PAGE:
As a child care provider, you know that unintentional injuries will happen from time to time. The best way to handle an unintentional injury is to be prepared before it happens. When you know how to respond in an emergency, and have the supplies you need, you are confident and can respond in a timely manner.
Creating First Aid Kits
Injuries do happen, despite the best prevention efforts. A well-stocked first aid kit is an absolute must in every child care program. Store items in a tightly sealed container within reach of adults, but out of the reach of children. Contents should be arranged in an orderly fashion and restocked after each use.
Give your kits regular checkups. Mark your calendar to check your first aid kits at least every three months. Check to be sure the flashlight batteries work, and replace supplies that have been used or have expired.
Suggested Supplies for a First Aid Kit
- adhesive strip bandages
- sterile gauze squares, 2 to 4 inches
- rolled sterile gauze
- adhesive tape
- elastic wrap (Ace bandage)
- scissors, tweezers and a needle
- triangular bandages (rectangle cloth for sling)
- safety pins
- disposable latex gloves (at least two pairs)
- rubber bulb syringe to rinse out wounds
- sterile eyewash, such as a saline solution
- clean cloth
- liquid hand soap
- cotton-tipped swabs
- antiseptic solution such as hydrogen peroxide or towelettes
- petroleum jelly or other lubricant for body parts stuck in tight places
- small plastic cups
- plastic bags for ice or a commercial cold pack
- plastic bags for disposing of contaminated materials
- first aid handbook
- pen, pencil and note pad
- emergency phone numbers, including a long-distance emergency contact number for parents if they can’t be reached locally
- signed emergency release forms for each child in the group
Where to Keep First Aid Kits
First aid kits need to be easily available in case of an emergency. Child care centers need to have a fully stocked first aid kit in each classroom. Store additional first aid kits in the kitchen and the main office. In a family child care home, keep a first aid kit in the main area where children play and a second kit in the kitchen. First aid kits are also essential during outdoor play. Store an extra first aid kit in a secure, waterproof area on the playground or bring the indoor first aid kit with you every time you take children outdoors. First aid kits should also be taken with you on any trips away from your program. A smaller version may be carried in a fanny pack or backpack.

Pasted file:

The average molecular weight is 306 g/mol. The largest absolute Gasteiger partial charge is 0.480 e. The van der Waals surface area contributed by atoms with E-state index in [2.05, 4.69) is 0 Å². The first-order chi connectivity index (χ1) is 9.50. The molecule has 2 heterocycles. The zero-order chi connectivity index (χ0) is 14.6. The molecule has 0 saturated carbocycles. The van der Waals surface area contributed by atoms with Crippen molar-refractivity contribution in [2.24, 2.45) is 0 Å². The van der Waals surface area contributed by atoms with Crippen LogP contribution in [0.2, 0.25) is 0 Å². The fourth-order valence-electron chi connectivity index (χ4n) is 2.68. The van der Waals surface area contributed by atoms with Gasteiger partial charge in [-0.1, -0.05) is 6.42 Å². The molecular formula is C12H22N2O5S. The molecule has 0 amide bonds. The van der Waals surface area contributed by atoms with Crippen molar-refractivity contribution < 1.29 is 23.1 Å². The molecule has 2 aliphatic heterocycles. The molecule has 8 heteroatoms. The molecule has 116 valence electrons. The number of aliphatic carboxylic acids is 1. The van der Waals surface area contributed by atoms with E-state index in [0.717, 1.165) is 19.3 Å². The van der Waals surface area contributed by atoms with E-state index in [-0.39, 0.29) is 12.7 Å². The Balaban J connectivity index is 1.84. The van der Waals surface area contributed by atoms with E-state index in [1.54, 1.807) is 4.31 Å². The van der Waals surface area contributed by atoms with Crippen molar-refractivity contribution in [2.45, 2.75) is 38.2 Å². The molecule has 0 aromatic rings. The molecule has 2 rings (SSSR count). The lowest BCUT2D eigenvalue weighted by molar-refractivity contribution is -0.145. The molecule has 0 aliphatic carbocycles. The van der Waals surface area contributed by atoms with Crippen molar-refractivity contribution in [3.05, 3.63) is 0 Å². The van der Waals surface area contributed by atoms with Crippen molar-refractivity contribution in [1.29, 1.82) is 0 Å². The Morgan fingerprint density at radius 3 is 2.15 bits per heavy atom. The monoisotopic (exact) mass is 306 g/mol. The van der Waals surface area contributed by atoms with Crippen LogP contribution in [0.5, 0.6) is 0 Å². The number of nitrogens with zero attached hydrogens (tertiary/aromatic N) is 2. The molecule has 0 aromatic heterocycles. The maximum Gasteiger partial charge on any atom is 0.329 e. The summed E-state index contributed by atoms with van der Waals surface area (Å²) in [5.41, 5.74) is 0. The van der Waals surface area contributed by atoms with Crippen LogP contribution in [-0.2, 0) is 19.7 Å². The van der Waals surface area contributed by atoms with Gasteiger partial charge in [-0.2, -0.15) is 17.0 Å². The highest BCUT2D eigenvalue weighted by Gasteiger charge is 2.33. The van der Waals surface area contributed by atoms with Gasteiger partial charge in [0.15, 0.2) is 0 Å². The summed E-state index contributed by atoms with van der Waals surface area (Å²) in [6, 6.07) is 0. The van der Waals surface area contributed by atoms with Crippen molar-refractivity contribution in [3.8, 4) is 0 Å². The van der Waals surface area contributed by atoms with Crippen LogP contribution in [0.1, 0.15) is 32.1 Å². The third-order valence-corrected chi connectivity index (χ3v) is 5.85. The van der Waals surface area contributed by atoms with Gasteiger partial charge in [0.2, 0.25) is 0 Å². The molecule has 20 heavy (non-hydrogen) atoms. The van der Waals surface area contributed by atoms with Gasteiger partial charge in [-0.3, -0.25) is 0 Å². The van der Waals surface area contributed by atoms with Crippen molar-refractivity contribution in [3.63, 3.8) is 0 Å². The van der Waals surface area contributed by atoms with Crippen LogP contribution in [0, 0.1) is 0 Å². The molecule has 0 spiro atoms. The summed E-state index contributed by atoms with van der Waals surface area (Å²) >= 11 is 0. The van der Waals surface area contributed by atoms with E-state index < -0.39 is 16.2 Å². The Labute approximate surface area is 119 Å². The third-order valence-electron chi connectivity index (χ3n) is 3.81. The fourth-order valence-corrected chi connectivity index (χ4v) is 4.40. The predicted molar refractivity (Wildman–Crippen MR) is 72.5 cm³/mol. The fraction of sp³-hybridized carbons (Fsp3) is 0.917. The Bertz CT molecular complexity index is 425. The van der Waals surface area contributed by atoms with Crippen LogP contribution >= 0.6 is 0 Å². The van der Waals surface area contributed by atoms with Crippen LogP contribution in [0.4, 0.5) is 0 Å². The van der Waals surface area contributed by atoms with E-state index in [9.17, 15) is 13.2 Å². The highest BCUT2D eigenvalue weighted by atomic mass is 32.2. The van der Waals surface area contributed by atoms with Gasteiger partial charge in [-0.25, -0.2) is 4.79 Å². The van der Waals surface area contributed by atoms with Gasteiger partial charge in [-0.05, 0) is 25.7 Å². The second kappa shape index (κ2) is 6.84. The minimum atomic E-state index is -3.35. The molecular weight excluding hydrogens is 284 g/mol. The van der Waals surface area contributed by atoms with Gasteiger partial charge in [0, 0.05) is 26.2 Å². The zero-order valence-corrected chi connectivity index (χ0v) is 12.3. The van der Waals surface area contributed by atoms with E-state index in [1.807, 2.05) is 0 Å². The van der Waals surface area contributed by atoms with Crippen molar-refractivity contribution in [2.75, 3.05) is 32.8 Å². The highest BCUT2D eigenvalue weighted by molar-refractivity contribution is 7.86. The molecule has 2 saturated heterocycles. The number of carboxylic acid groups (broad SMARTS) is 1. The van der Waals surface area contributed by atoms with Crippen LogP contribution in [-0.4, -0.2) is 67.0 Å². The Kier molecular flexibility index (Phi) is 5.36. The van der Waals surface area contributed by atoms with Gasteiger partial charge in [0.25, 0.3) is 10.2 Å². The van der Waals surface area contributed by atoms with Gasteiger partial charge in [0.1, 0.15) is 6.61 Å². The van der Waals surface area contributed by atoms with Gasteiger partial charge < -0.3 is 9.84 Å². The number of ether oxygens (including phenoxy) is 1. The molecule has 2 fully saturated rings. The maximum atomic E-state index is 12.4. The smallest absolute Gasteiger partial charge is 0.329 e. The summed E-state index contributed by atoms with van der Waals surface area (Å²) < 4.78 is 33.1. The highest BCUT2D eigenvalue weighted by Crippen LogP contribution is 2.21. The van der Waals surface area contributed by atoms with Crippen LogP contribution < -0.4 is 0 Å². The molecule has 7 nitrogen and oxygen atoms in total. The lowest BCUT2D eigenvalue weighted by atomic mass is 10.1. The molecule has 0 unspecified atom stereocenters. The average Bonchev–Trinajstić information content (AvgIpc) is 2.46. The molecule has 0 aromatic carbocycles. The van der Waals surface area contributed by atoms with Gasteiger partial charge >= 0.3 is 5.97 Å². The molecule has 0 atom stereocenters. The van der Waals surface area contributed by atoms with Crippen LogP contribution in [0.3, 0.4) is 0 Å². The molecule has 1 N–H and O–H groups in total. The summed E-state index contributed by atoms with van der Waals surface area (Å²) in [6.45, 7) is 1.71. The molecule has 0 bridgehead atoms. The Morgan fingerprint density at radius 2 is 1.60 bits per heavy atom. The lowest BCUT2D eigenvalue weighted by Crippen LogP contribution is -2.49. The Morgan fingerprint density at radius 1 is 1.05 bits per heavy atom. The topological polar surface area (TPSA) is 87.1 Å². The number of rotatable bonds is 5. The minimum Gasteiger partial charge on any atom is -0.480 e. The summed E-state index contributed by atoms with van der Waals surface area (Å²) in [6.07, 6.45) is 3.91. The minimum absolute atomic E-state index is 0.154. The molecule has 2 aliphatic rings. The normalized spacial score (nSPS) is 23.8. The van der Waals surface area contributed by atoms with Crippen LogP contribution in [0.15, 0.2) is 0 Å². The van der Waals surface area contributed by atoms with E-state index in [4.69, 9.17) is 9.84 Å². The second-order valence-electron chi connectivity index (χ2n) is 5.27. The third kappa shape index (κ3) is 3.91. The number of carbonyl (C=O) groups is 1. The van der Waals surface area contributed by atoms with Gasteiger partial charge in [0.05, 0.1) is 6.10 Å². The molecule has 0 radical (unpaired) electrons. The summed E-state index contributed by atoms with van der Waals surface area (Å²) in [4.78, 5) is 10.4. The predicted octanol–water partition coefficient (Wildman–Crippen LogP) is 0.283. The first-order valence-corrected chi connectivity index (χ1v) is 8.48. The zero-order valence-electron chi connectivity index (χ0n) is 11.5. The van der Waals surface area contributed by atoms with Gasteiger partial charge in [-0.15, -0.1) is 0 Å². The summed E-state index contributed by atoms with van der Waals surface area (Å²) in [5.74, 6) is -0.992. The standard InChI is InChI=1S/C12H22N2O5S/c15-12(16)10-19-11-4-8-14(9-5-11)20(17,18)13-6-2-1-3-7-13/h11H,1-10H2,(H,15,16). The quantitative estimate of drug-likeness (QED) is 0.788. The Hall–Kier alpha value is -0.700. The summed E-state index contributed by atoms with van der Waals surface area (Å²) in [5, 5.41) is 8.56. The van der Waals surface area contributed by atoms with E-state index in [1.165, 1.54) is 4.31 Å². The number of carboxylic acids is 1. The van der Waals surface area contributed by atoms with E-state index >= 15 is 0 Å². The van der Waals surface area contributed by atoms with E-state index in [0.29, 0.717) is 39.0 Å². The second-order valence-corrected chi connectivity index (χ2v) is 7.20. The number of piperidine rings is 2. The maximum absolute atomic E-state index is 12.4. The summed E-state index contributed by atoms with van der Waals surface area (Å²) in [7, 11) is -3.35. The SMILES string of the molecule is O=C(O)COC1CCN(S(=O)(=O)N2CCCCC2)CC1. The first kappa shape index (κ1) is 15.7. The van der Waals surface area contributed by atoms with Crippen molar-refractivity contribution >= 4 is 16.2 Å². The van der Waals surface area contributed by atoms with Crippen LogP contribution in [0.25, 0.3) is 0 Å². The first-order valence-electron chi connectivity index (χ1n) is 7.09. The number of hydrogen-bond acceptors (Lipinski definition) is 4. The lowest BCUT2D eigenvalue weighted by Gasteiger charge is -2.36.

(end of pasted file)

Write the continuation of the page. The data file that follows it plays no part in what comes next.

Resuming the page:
First Aid Training and Cardiopulmonary Resuscitation (CPR)
Training in first aid and CPR for children is critical for all child care providers. A child’s life may depend on your knowing what to do in an emergency. First aid and CPR classes can be found in the phone book or by contacting your nearest hospital or Red Cross center. Look for a class that focuses on infants and children, not just adults. Classes will need to be repeated on a regular basis so you keep current about what to do in an emergency.
Some states require the director and at least half of the child care providers in a child care center to be certified. Most states also require providers in family child care homes to be certified in pediatric CPR, but each state’s rules and regulations are slightly different. Your state child care licensing agency has guidelines pertaining to this regulation. To find the specific rules for your state, go to the Better Kid Care America State Regulations page.
For More Information
For more information related to first aid in child care, check out the eXtension Alliance for Better Child Care article entitled Preparing a Vehicle Safety Kit for Your Child Care Program.